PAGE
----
Wis. 7:7-11; Heb 4:12-13; Mk 10:17-30
“It is easier for a camel to pass through the eye of a needle than for a rich man to enter the Kingdom of God,” (v. 25).
Does this statement include and hit those who are living in cozy subdivision like Forbes Park, Corinthian Garden s and Ayala Alabang in Manila? Does this statement too strike those who own big business corporations here in the Philippines? While the poor are the only people who can enter God’s kingdom? Not in this way.
Actually, money or wealth is not necessarily evil. Even Jesus had enjoyed the food, parties and the lodging offered by His rich friends. Also with money, you can do a lot of good like education for your children, use to buy our basic needs and for charitable works. But with money we do a lot of evil too. With our money, we can bribe, buy votes especially during election, hire goons and abuse people. What is a big, big no for money and wealth is the reversed value – instead of man possessed his riches, he becomes possessed by them.
On the other hand, poverty or being poor is not necessarily a virtue itself. For example, a poor who always curses his life because of his poverty, whose only obsession is to be rich like his wealthy neighbour is indeed very poor. But if, despite his poverty, can still turn to God, pray and worship to him; very active in the church activities and mission and help his fellowmen, then poverty becomes a Christian virtue. Detachment from material wealth is a one way of our attachment to God.
The young man in our gospel today tries to be a good person by following all the prescriptions of the law of his religion and he did not fail. He was so very proud of this. When Jesus saw this, Jesus was also happy and so He invites him to be His close friend, perhaps one of His disciples. Maybe he would have been selected to replace Judas Iscariot. But what Jesus wants from him is to do more of what he did before. Sad to say, the rich young man does not like the proposal of Jesus: to sell everything he has, give them to the poor and follow Him so that he can inherit God’s kingdom and eternal life. In other words, for us today, to be called Catholics is not enough. We should call ourselves true and real Christian Catholics. When we say Christian Catholics, the emphasis is not on the word ‘Catholic’ but on the word ‘Christian’ because there are Catholics today who are not Christians and there are Protestants who are not Christians too. The rich young man cannot accept this teaching and request of Jesus because his riches will not release him for he cannot release them. Perhaps this attitude of this young man could also be our attitude.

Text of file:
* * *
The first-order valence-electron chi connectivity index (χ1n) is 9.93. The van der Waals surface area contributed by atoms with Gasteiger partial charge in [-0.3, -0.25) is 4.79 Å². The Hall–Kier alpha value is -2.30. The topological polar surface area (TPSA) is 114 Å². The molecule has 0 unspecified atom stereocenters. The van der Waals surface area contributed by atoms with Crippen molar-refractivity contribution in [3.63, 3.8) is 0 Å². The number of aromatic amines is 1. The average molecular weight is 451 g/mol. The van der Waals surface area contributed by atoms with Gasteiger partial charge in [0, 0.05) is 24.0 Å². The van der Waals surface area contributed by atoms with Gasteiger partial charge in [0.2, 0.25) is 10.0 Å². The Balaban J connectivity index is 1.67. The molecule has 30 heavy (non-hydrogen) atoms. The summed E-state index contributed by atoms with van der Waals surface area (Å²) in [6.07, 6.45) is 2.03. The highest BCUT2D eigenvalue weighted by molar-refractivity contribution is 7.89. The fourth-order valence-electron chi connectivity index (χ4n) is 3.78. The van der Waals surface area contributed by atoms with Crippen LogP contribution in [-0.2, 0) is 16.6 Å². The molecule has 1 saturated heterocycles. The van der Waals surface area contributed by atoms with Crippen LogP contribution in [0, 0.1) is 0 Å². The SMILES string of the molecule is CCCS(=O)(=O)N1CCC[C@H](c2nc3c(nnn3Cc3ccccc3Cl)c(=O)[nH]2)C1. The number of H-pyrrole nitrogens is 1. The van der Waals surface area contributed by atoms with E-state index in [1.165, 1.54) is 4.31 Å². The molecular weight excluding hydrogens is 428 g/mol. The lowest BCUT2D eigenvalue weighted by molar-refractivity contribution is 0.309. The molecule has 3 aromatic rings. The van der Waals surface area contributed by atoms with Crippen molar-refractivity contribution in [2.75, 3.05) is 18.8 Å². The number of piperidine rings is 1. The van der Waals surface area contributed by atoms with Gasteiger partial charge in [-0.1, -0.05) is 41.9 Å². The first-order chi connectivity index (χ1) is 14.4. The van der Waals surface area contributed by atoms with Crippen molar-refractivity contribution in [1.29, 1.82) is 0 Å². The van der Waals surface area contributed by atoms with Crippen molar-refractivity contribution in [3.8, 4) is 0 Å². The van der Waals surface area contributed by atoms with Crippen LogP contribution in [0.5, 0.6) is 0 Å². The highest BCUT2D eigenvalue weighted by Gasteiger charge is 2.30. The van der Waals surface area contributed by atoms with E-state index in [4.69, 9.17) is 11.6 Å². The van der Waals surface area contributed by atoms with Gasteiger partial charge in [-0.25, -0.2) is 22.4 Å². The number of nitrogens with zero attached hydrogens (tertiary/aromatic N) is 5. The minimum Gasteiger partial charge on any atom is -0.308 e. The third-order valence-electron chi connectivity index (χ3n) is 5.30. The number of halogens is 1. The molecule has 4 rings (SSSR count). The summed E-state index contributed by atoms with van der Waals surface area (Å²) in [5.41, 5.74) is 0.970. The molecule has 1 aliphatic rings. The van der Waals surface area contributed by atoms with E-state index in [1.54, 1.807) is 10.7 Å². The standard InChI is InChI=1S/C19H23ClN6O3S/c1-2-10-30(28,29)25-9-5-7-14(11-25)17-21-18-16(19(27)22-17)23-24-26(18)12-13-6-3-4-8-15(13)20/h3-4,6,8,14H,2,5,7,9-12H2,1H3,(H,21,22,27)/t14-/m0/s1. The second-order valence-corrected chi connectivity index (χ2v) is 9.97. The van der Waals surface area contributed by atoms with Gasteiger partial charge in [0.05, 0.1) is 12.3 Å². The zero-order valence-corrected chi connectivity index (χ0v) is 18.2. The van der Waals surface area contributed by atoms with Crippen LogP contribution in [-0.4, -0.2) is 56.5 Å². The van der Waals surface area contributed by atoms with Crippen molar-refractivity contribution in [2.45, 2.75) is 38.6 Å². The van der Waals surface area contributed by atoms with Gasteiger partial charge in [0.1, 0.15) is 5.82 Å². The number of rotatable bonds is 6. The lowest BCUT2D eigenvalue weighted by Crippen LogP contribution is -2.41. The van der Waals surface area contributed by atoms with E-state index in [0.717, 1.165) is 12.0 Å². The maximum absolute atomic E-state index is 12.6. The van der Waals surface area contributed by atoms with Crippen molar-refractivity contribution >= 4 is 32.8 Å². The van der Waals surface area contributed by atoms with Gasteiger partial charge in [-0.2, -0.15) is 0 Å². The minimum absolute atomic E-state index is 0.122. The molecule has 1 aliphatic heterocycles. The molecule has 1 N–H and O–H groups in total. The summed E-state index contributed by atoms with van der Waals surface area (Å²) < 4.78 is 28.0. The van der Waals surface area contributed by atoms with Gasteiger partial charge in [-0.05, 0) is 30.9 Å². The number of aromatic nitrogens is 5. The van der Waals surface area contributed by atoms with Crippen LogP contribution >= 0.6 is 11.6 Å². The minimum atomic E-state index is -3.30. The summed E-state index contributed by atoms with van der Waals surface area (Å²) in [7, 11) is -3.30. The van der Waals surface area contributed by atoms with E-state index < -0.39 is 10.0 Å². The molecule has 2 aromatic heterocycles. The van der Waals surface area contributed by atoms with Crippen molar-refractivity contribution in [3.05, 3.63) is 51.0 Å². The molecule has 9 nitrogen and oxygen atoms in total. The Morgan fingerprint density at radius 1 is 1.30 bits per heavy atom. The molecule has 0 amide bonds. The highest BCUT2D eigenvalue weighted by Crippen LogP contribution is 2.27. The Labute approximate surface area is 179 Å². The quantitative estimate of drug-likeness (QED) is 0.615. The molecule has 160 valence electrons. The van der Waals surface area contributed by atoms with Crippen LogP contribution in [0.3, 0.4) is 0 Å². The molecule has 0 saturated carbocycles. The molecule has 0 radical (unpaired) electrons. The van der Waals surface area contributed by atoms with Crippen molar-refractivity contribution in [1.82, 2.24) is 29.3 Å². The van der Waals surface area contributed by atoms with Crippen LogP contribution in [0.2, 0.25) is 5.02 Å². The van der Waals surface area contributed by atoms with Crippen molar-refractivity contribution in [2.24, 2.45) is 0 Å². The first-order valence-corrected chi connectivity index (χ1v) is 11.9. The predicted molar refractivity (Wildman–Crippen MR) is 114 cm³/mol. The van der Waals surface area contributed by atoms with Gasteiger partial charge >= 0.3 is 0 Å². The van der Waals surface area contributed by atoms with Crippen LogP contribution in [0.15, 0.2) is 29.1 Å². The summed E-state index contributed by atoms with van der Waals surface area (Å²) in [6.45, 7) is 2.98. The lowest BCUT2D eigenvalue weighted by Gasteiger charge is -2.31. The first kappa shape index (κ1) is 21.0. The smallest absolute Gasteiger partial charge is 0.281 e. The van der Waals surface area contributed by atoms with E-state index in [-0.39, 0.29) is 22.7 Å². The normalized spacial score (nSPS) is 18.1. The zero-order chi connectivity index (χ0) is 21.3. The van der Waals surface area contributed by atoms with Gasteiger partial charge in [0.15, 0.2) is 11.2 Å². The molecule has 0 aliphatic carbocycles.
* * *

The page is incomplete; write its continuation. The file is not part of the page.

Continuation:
Willi Hoffsuemmer told a story about the founder of the Methodist Church, John Wesley, that he had a dream. He came to the gates of hell and asked, “What kind of people are here, Catholics?” The answer was, “Yes, many.” “Also, Anglicans?” “Yes, many” was the answer. “Also Lutherans, Baptists and Orthodox?” The answer was always the same, “Yes, many.” And what about the Methodists?” “Also plenty,” was the answer.
Wesley was upset and also he went to the gates of heaven. He knocked at the door and asked the same question. “Are there any Catholics here?” “No, not a single one,” was the answer. “And Anglicans?” “No not one!” “What about Lutherans, Baptists and Orthodox?” “No, none,” was again the answer.
Finally he dared to ask, “what about Methodists?” “No, not a single one here.” Wesley was shocked and in exasperation asked, “Well, what kind of people are there in heaven anyway?”
The answer came, “Only Christians.”
Actually, what Jesus wants for each one of us is a total dedication of our being Christians to Him. Like for example, if you’re married already, live as a good wife or as a good husband and do not look for another person who is more handsome or beautiful than your partner; be a good employee or employer and many more.
To end this sharing of mine, let us reflect on these four important guiding statements:
- Remember you must let go sometimes;
- Find joy in giving rather than in grabbing;
- Live by the cross sign (+) rather than the Philippine peso (P) sign and
- Be assured that material wealth is passing security. You need lasting security.
See Today’s Readings: Cycle B